We will improve further our product range with features and benefits that create even more flexibility and adjustability according to customers’ needs. Client preferences change with age, wealth and several other factors, and we would like to take that into account when building up a portfolio.
Regarding the schedule, we have the first concept design more or less ready and throughout the coming months we will go into detail. The launch of our new services will be in June 2013 at latest.
I believe that actually the two main needs in Hungary that ING can successfully fulfill are health insurance and retirement savings.
Q: Let’s talk about the former first. What plans do you have for the health insurance product line?
A: ING has been on the health services’ market for about 10 years now, providing health insurance financing services for our clients, as well. In this field, legislative changes last year marked the first step. Fuelled primarily by company cafeteria systems, interest in these services is expected to rise further in 2013. We cover many services like hospitalization or paying for surgery in a private clinic. We also have cooperative agreements with hospitals where private rooms are available. However, we see that there are many more possibilities still to cover in this particular area, so we are working on improving our service portfolio further.
Q: You also mentioned retirement savings as having a significant role in the strategy of ING. But mandatory pension funds have been made virtually redundant by the nationalization of mandatory pensions in 2010. OTP announced it was leaving the market at the end of last year. What are your plans for surviving on this market?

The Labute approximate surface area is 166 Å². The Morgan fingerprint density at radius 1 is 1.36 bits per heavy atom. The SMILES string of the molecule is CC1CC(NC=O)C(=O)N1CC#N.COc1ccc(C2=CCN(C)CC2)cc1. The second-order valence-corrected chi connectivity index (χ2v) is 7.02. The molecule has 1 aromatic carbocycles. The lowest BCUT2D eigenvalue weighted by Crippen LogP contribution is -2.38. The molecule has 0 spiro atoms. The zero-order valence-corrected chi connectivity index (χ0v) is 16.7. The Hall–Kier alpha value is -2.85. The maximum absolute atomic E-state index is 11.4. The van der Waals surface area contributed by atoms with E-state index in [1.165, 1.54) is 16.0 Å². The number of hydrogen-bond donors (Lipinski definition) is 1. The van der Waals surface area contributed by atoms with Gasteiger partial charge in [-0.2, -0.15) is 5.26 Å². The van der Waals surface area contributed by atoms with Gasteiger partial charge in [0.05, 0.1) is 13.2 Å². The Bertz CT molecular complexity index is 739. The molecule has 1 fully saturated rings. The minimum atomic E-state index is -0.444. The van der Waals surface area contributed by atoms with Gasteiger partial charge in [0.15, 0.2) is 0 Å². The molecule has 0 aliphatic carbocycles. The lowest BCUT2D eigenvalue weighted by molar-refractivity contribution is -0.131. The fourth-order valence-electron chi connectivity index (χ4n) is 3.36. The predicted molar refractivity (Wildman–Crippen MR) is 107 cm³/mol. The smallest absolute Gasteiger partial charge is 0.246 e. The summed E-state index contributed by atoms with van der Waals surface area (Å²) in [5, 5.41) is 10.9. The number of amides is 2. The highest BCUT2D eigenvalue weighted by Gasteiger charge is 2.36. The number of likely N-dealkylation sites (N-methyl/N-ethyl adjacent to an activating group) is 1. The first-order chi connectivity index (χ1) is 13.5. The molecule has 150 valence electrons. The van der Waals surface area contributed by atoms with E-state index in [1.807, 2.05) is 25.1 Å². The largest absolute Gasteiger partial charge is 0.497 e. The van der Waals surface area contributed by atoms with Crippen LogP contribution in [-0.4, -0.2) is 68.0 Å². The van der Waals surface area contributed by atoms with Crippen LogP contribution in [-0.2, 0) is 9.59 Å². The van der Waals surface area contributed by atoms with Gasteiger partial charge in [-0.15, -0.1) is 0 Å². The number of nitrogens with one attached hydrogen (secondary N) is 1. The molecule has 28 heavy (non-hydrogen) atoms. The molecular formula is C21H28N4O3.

A: The mandatory pension system is in a very strange situation. On one hand, we have very good customers who decided to stay in the system. On the other hand it is not clear what’s going to happen. In my opinion, clients should be allowed to move their assets from the mandatory to the voluntary system. In this way, clients will have enough trust to start contributing to the system and service providers will have a reason and a method to keep these clients and their assets.
Now the voluntary pension market is a very interesting one. More and more people feel that the state pension won’t be enough after retirement, they feel that something more is needed, but still they don’t initiate it.
When you take a look at the voluntary pension market, you see that 15 years after the establishment of the system, there are only around 1.2 million clients. It’s a very small proportion of the whole working population. Moreover, there are people who are already in the system but don’t make payments, even if the minimal contribution is only comparable to a cinema ticket or a dinner. If you compare the potential of the market with the real – very limited – growth, you can see that there is plenty of room for improvement.
Cornelia Coman graduated from the Academy of Economic Studies in Bucharest in 1998. She has worked for ING ever since. Before joining ING’s Hungarian branch, she was the CEO and President of the Board of Administration of ING Life Insurance Romania. She was also president of the Romanian Pension Funds’ Association, vice president of Romanian National Association of Insurance and Reinsurance Companies, and is a founding member of the Romanian Actuary Association.